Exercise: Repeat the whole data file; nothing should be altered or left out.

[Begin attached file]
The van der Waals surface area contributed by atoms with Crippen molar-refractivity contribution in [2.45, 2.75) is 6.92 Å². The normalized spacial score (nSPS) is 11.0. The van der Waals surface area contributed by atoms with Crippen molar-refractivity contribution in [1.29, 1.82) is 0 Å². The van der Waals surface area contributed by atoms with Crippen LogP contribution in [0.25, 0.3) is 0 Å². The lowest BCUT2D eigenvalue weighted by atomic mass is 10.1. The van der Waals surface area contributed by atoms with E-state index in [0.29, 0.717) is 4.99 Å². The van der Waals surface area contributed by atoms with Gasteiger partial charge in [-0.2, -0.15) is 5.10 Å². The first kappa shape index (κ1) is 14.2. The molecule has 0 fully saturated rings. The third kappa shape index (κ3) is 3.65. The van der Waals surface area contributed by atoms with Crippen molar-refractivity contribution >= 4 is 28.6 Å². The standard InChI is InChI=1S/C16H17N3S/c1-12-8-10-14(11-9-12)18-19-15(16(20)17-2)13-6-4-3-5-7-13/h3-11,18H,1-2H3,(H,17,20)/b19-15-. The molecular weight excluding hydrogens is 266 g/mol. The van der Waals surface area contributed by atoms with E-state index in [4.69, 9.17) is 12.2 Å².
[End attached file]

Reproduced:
The van der Waals surface area contributed by atoms with Crippen molar-refractivity contribution in [2.45, 2.75) is 6.92 Å². The normalized spacial score (nSPS) is 11.0. The van der Waals surface area contributed by atoms with Crippen molar-refractivity contribution in [1.29, 1.82) is 0 Å². The van der Waals surface area contributed by atoms with Crippen LogP contribution in [0.25, 0.3) is 0 Å². The lowest BCUT2D eigenvalue weighted by atomic mass is 10.1. The van der Waals surface area contributed by atoms with E-state index in [0.29, 0.717) is 4.99 Å². The van der Waals surface area contributed by atoms with Gasteiger partial charge in [-0.2, -0.15) is 5.10 Å². The first kappa shape index (κ1) is 14.2. The molecule has 0 fully saturated rings. The third kappa shape index (κ3) is 3.65. The van der Waals surface area contributed by atoms with Crippen molar-refractivity contribution >= 4 is 28.6 Å². The standard InChI is InChI=1S/C16H17N3S/c1-12-8-10-14(11-9-12)18-19-15(16(20)17-2)13-6-4-3-5-7-13/h3-11,18H,1-2H3,(H,17,20)/b19-15-. The molecular weight excluding hydrogens is 266 g/mol. The van der Waals surface area contributed by atoms with E-state index in [4.69, 9.17) is 12.2 Å².